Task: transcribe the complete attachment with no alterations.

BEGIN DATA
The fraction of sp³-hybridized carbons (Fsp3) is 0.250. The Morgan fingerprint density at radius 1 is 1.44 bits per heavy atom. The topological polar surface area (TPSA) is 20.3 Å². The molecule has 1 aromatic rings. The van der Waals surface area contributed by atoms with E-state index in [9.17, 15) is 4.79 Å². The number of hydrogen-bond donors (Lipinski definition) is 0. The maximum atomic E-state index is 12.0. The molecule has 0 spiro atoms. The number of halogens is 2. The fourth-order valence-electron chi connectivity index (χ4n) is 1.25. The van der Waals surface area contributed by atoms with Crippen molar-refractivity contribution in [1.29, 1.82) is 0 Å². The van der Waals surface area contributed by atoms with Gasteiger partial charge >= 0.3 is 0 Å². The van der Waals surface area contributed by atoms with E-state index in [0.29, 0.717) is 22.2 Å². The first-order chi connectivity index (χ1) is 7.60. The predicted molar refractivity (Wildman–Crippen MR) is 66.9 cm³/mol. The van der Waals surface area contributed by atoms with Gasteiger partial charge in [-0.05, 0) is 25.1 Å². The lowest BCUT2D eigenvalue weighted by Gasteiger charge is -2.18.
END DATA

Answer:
The fraction of sp³-hybridized carbons (Fsp3) is 0.250. The Morgan fingerprint density at radius 1 is 1.44 bits per heavy atom. The topological polar surface area (TPSA) is 20.3 Å². The molecule has 1 aromatic rings. The van der Waals surface area contributed by atoms with E-state index in [9.17, 15) is 4.79 Å². The number of hydrogen-bond donors (Lipinski definition) is 0. The maximum atomic E-state index is 12.0. The molecule has 0 spiro atoms. The number of halogens is 2. The fourth-order valence-electron chi connectivity index (χ4n) is 1.25. The van der Waals surface area contributed by atoms with Crippen molar-refractivity contribution in [1.29, 1.82) is 0 Å². The van der Waals surface area contributed by atoms with Gasteiger partial charge >= 0.3 is 0 Å². The van der Waals surface area contributed by atoms with E-state index in [0.29, 0.717) is 22.2 Å². The first-order chi connectivity index (χ1) is 7.60. The predicted molar refractivity (Wildman–Crippen MR) is 66.9 cm³/mol. The van der Waals surface area contributed by atoms with Gasteiger partial charge in [-0.05, 0) is 25.1 Å². The lowest BCUT2D eigenvalue weighted by Gasteiger charge is -2.18.